Pittsburgh has never won a Pennsylvania state title. Mt. Lebanon has been close a couple times, but there’s something about close only counting in grenades and a lawn sport. A popular complaint in Pittsburgh is the football coaches prevent the best athletes from playing lacrosse. Well, unless the Steelers have a losing record for the next forty years, Pittsburghers are always going to be passionate about the sport which will lead to their children being passionate about the sport which leads to them playing football. Head safety isn’t an issue in Pittsburgh yet in terms of keeping kids away from the sport. But, even if you had the best twenty five athletes in one Pittsburgh high school, they would still have to be able to pass, catch, scoop, and shoot. That takes time and effort.

How important is the 10,000 hour rule to lacrosse?

If you took an average athlete on your high school team and could give him the stick skills that come with 10,000 hours of practice, is there any doubt in your mind that he would be the best lacrosse player on your team? Great lacrosse players aren’t superior athletes so much as they are superior handlers of the ball. Galdwell’s 10,000 hour rule is often discredited when it comes to athletics and right so. No amount of lifting or speed training is going to transform an average human being into an Olympic sprinter or a 165lb boy into an Alabama offensive lineman. But 10,000 hours of developing skills would be absolutely career changing because stick work is more about putting in effort and understanding your physical gifts rather than simply relying on genetics.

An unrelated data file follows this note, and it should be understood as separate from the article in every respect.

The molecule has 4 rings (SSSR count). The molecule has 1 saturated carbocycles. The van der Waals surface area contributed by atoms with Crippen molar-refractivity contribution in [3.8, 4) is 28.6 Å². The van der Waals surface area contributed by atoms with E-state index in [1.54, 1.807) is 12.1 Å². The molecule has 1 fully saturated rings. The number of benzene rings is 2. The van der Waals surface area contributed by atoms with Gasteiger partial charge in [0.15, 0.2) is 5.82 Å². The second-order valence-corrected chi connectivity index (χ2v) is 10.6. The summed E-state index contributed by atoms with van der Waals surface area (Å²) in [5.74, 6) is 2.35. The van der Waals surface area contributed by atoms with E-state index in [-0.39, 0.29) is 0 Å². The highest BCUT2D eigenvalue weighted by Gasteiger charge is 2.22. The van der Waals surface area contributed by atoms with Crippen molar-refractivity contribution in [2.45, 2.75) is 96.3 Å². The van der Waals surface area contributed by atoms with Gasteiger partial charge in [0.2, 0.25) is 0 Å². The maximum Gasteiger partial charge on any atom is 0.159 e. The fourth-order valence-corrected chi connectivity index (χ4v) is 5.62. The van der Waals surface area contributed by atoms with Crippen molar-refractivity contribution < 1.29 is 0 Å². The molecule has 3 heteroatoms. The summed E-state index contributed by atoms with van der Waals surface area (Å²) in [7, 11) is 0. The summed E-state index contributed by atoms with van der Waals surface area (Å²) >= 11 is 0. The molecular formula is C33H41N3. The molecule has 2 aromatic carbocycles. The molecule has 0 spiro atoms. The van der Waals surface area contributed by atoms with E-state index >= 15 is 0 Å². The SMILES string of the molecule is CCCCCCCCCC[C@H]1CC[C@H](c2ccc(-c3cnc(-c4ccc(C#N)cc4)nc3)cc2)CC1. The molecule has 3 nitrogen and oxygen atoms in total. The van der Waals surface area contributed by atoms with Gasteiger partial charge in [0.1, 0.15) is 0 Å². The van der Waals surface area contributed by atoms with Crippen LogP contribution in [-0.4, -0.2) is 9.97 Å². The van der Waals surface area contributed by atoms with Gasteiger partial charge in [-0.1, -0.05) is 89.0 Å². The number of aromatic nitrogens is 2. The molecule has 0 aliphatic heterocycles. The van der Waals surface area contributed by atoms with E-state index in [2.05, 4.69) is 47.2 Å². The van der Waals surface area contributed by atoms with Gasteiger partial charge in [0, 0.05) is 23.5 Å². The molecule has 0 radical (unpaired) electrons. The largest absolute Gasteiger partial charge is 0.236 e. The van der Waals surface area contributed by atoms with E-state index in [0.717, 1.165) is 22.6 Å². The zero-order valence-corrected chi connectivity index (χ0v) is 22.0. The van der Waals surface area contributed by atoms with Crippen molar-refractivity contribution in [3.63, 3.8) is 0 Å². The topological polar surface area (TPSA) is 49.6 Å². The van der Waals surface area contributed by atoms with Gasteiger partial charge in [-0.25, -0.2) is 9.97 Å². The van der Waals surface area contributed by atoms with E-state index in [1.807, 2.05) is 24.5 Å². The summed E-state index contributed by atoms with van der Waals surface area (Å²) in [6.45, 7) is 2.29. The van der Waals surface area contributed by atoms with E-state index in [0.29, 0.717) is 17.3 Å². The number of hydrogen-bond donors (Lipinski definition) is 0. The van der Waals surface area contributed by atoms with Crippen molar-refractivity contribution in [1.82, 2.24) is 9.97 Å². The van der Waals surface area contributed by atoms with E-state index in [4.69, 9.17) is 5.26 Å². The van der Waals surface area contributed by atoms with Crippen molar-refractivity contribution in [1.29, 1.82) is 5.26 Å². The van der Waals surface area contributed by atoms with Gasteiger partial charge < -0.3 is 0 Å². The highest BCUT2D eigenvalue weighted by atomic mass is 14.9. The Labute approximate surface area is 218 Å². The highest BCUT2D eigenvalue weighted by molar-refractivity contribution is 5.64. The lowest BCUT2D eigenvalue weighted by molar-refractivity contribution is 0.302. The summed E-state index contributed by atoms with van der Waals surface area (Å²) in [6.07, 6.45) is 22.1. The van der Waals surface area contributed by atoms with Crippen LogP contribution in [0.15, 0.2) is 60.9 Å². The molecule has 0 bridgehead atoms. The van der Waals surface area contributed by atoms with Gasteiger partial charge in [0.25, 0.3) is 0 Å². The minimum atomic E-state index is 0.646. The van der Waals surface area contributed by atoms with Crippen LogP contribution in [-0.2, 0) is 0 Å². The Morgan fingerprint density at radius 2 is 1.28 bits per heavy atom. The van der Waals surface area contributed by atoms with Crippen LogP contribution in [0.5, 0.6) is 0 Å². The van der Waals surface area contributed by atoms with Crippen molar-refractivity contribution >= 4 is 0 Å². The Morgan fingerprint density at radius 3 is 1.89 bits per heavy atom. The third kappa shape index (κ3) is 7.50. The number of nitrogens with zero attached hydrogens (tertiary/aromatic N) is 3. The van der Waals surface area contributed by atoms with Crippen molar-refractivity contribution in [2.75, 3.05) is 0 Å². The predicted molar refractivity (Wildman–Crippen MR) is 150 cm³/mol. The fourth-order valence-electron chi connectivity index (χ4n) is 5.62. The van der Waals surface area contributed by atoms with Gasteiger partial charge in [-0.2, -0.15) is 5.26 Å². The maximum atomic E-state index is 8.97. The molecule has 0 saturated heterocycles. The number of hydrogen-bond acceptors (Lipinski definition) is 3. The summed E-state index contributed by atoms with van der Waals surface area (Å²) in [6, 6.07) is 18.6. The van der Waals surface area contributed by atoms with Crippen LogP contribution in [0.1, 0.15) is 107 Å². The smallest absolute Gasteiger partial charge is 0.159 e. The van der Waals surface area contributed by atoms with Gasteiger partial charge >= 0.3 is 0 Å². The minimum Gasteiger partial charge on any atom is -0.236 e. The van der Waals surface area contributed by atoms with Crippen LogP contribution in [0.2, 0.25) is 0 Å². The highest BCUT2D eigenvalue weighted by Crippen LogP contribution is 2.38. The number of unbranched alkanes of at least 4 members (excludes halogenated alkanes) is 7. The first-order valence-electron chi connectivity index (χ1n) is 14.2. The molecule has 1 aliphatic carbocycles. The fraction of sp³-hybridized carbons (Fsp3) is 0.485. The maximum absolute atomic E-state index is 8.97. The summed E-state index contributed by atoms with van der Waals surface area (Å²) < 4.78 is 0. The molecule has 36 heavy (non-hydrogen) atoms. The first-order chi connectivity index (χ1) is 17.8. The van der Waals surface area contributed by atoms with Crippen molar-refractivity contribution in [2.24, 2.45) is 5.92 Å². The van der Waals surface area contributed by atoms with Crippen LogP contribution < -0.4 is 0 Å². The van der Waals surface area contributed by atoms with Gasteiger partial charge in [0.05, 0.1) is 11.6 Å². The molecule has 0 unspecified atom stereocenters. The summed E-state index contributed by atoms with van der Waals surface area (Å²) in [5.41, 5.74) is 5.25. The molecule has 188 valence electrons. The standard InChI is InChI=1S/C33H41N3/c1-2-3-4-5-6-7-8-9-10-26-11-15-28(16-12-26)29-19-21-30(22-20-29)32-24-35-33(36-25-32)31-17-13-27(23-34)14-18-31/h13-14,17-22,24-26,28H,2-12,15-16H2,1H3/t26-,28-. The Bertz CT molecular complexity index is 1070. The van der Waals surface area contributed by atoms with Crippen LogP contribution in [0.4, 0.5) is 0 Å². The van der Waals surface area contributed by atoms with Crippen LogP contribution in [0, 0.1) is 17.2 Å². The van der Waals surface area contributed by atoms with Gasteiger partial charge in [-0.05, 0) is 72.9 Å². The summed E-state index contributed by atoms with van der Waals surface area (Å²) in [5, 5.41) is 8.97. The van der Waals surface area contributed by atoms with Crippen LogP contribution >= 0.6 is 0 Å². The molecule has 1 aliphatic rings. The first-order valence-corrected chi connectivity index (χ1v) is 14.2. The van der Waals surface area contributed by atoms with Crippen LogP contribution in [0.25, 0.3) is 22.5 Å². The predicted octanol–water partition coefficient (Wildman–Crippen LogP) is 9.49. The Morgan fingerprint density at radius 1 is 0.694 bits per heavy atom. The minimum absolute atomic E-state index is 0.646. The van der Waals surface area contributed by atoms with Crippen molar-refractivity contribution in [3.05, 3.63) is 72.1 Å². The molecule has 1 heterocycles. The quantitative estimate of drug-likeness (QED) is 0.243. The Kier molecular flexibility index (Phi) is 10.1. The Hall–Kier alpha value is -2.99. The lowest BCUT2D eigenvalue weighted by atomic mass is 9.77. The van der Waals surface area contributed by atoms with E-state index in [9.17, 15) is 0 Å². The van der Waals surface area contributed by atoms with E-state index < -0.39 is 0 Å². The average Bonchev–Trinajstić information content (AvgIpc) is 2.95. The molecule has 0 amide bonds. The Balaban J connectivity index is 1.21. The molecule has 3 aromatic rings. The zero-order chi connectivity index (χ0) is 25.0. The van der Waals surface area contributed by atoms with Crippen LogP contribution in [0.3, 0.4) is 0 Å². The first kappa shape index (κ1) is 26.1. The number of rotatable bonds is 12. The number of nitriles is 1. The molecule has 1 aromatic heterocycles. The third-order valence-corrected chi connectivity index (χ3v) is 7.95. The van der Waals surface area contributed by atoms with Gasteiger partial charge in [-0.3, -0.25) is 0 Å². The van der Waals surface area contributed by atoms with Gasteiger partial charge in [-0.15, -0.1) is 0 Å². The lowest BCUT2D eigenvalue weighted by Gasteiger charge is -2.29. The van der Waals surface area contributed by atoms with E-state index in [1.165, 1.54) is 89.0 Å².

If you get to 9th grade and there are certain skills you lack and concepts you don’t understand, it is too late. There’s not enough time in the day for you to catch up and even if there was you probably don’t have the killer instinct/competitive edge/as bad as you want to breathe attitude to do so.